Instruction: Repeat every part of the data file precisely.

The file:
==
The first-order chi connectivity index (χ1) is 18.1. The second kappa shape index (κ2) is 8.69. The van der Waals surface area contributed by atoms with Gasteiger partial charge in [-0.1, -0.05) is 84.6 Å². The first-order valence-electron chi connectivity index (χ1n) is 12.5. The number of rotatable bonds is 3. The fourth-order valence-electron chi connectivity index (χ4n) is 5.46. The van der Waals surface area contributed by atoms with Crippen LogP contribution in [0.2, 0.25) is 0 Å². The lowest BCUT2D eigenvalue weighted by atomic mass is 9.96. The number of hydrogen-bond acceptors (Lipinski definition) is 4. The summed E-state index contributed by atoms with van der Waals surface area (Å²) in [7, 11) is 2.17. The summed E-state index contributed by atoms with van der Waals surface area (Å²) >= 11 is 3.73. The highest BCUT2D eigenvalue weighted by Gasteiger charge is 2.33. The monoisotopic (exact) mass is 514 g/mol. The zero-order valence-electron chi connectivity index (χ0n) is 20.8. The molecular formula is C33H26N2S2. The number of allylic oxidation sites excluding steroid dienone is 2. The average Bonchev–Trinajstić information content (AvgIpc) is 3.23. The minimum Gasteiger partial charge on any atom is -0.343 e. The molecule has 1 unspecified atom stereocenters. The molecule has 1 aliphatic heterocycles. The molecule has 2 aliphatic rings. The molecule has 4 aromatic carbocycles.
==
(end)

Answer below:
The first-order chi connectivity index (χ1) is 18.1. The second kappa shape index (κ2) is 8.69. The van der Waals surface area contributed by atoms with Gasteiger partial charge in [-0.1, -0.05) is 84.6 Å². The first-order valence-electron chi connectivity index (χ1n) is 12.5. The number of rotatable bonds is 3. The fourth-order valence-electron chi connectivity index (χ4n) is 5.46. The van der Waals surface area contributed by atoms with Crippen LogP contribution in [0.2, 0.25) is 0 Å². The lowest BCUT2D eigenvalue weighted by atomic mass is 9.96. The number of hydrogen-bond acceptors (Lipinski definition) is 4. The summed E-state index contributed by atoms with van der Waals surface area (Å²) in [7, 11) is 2.17. The summed E-state index contributed by atoms with van der Waals surface area (Å²) >= 11 is 3.73. The highest BCUT2D eigenvalue weighted by Gasteiger charge is 2.33. The monoisotopic (exact) mass is 514 g/mol. The zero-order valence-electron chi connectivity index (χ0n) is 20.8. The molecular formula is C33H26N2S2. The number of allylic oxidation sites excluding steroid dienone is 2. The average Bonchev–Trinajstić information content (AvgIpc) is 3.23. The minimum Gasteiger partial charge on any atom is -0.343 e. The molecule has 1 unspecified atom stereocenters. The molecule has 1 aliphatic heterocycles. The molecule has 2 aliphatic rings. The molecule has 4 aromatic carbocycles.